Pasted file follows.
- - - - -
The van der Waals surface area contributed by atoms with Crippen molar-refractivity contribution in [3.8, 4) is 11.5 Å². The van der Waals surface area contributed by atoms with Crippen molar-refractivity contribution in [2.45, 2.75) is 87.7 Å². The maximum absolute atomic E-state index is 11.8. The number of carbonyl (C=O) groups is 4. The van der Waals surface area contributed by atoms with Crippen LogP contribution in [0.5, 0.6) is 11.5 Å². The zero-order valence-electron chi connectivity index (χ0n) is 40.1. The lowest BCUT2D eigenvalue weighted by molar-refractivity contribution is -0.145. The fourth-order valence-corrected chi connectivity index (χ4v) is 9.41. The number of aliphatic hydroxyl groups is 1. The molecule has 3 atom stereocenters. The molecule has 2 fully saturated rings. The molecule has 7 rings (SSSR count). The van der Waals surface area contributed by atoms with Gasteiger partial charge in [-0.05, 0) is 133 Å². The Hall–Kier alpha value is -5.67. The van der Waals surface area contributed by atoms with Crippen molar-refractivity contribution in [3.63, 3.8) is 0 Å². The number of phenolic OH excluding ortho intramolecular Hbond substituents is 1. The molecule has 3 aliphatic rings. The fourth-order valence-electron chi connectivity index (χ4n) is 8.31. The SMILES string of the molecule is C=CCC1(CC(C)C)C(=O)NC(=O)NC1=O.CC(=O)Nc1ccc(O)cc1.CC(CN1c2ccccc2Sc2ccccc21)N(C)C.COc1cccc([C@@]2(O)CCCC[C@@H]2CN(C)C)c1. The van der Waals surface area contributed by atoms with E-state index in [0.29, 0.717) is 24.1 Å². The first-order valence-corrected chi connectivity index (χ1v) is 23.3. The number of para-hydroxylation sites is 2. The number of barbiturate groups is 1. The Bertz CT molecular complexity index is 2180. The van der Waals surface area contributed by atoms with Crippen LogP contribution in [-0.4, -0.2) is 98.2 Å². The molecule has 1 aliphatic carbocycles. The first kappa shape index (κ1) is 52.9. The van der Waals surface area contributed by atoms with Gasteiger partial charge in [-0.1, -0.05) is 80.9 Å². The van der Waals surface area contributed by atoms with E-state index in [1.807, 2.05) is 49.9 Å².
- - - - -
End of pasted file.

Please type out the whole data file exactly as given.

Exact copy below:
The van der Waals surface area contributed by atoms with Crippen molar-refractivity contribution in [3.8, 4) is 11.5 Å². The van der Waals surface area contributed by atoms with Crippen molar-refractivity contribution in [2.45, 2.75) is 87.7 Å². The maximum absolute atomic E-state index is 11.8. The number of carbonyl (C=O) groups is 4. The van der Waals surface area contributed by atoms with Crippen LogP contribution in [0.5, 0.6) is 11.5 Å². The zero-order valence-electron chi connectivity index (χ0n) is 40.1. The lowest BCUT2D eigenvalue weighted by molar-refractivity contribution is -0.145. The fourth-order valence-corrected chi connectivity index (χ4v) is 9.41. The number of aliphatic hydroxyl groups is 1. The molecule has 3 atom stereocenters. The molecule has 2 fully saturated rings. The molecule has 7 rings (SSSR count). The van der Waals surface area contributed by atoms with Gasteiger partial charge in [-0.05, 0) is 133 Å². The Hall–Kier alpha value is -5.67. The van der Waals surface area contributed by atoms with Crippen molar-refractivity contribution in [3.63, 3.8) is 0 Å². The number of phenolic OH excluding ortho intramolecular Hbond substituents is 1. The molecule has 3 aliphatic rings. The fourth-order valence-electron chi connectivity index (χ4n) is 8.31. The SMILES string of the molecule is C=CCC1(CC(C)C)C(=O)NC(=O)NC1=O.CC(=O)Nc1ccc(O)cc1.CC(CN1c2ccccc2Sc2ccccc21)N(C)C.COc1cccc([C@@]2(O)CCCC[C@@H]2CN(C)C)c1. The van der Waals surface area contributed by atoms with E-state index in [0.29, 0.717) is 24.1 Å². The first-order valence-corrected chi connectivity index (χ1v) is 23.3. The number of para-hydroxylation sites is 2. The number of barbiturate groups is 1. The Bertz CT molecular complexity index is 2180. The van der Waals surface area contributed by atoms with Crippen LogP contribution in [-0.4, -0.2) is 98.2 Å². The molecule has 1 aliphatic carbocycles. The first kappa shape index (κ1) is 52.9. The van der Waals surface area contributed by atoms with Gasteiger partial charge in [-0.1, -0.05) is 80.9 Å². The van der Waals surface area contributed by atoms with E-state index in [1.807, 2.05) is 49.9 Å².